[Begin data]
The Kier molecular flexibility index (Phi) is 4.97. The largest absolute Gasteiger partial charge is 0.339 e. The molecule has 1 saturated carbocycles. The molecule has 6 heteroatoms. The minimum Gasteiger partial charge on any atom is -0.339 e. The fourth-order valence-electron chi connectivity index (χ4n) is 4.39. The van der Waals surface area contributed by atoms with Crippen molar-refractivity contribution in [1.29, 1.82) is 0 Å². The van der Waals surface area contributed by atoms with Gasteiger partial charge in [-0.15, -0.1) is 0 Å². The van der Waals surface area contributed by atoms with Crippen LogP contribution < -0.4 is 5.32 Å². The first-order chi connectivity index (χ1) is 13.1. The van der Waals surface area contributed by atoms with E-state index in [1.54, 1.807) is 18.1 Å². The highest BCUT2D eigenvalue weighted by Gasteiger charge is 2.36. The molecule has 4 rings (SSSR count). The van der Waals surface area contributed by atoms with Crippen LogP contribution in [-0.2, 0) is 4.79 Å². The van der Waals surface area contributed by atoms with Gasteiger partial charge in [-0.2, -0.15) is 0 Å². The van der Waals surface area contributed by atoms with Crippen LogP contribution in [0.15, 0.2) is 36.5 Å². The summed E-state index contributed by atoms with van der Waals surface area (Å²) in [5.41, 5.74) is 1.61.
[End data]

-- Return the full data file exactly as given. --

The Kier molecular flexibility index (Phi) is 4.97. The largest absolute Gasteiger partial charge is 0.339 e. The molecule has 1 saturated carbocycles. The molecule has 6 heteroatoms. The minimum Gasteiger partial charge on any atom is -0.339 e. The fourth-order valence-electron chi connectivity index (χ4n) is 4.39. The van der Waals surface area contributed by atoms with Crippen molar-refractivity contribution in [1.29, 1.82) is 0 Å². The van der Waals surface area contributed by atoms with Gasteiger partial charge in [-0.15, -0.1) is 0 Å². The van der Waals surface area contributed by atoms with Crippen LogP contribution < -0.4 is 5.32 Å². The first-order chi connectivity index (χ1) is 13.1. The van der Waals surface area contributed by atoms with E-state index in [1.54, 1.807) is 18.1 Å². The highest BCUT2D eigenvalue weighted by Gasteiger charge is 2.36. The molecule has 4 rings (SSSR count). The van der Waals surface area contributed by atoms with Crippen LogP contribution in [-0.2, 0) is 4.79 Å². The van der Waals surface area contributed by atoms with Gasteiger partial charge in [-0.2, -0.15) is 0 Å². The van der Waals surface area contributed by atoms with Crippen LogP contribution in [0.15, 0.2) is 36.5 Å². The summed E-state index contributed by atoms with van der Waals surface area (Å²) in [5.41, 5.74) is 1.61.